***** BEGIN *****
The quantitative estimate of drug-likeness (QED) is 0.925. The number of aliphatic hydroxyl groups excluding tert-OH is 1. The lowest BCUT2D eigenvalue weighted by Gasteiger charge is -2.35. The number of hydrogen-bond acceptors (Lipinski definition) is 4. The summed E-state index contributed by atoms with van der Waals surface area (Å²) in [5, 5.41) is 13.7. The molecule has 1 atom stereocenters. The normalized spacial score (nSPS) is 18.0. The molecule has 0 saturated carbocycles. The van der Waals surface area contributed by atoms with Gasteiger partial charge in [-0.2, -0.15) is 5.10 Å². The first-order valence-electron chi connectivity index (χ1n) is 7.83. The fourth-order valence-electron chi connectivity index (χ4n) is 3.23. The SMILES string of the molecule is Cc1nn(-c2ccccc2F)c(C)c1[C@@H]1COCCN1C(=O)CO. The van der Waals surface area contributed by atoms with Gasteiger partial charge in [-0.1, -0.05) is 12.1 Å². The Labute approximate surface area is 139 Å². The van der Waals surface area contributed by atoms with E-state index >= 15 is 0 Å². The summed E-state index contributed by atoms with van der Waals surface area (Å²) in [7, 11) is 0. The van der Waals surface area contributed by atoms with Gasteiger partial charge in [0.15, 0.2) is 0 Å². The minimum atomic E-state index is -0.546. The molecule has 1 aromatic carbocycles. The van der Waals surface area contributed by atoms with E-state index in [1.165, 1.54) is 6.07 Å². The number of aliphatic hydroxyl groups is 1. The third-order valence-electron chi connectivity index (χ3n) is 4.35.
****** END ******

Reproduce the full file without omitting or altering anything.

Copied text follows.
The quantitative estimate of drug-likeness (QED) is 0.925. The number of aliphatic hydroxyl groups excluding tert-OH is 1. The lowest BCUT2D eigenvalue weighted by Gasteiger charge is -2.35. The number of hydrogen-bond acceptors (Lipinski definition) is 4. The summed E-state index contributed by atoms with van der Waals surface area (Å²) in [5, 5.41) is 13.7. The molecule has 1 atom stereocenters. The normalized spacial score (nSPS) is 18.0. The molecule has 0 saturated carbocycles. The van der Waals surface area contributed by atoms with Gasteiger partial charge in [-0.2, -0.15) is 5.10 Å². The first-order valence-electron chi connectivity index (χ1n) is 7.83. The fourth-order valence-electron chi connectivity index (χ4n) is 3.23. The SMILES string of the molecule is Cc1nn(-c2ccccc2F)c(C)c1[C@@H]1COCCN1C(=O)CO. The van der Waals surface area contributed by atoms with Gasteiger partial charge in [-0.1, -0.05) is 12.1 Å². The Labute approximate surface area is 139 Å². The van der Waals surface area contributed by atoms with E-state index >= 15 is 0 Å². The summed E-state index contributed by atoms with van der Waals surface area (Å²) in [7, 11) is 0. The van der Waals surface area contributed by atoms with Gasteiger partial charge in [0.15, 0.2) is 0 Å². The minimum atomic E-state index is -0.546. The molecule has 1 aromatic carbocycles. The van der Waals surface area contributed by atoms with E-state index in [1.165, 1.54) is 6.07 Å². The number of aliphatic hydroxyl groups is 1. The third-order valence-electron chi connectivity index (χ3n) is 4.35.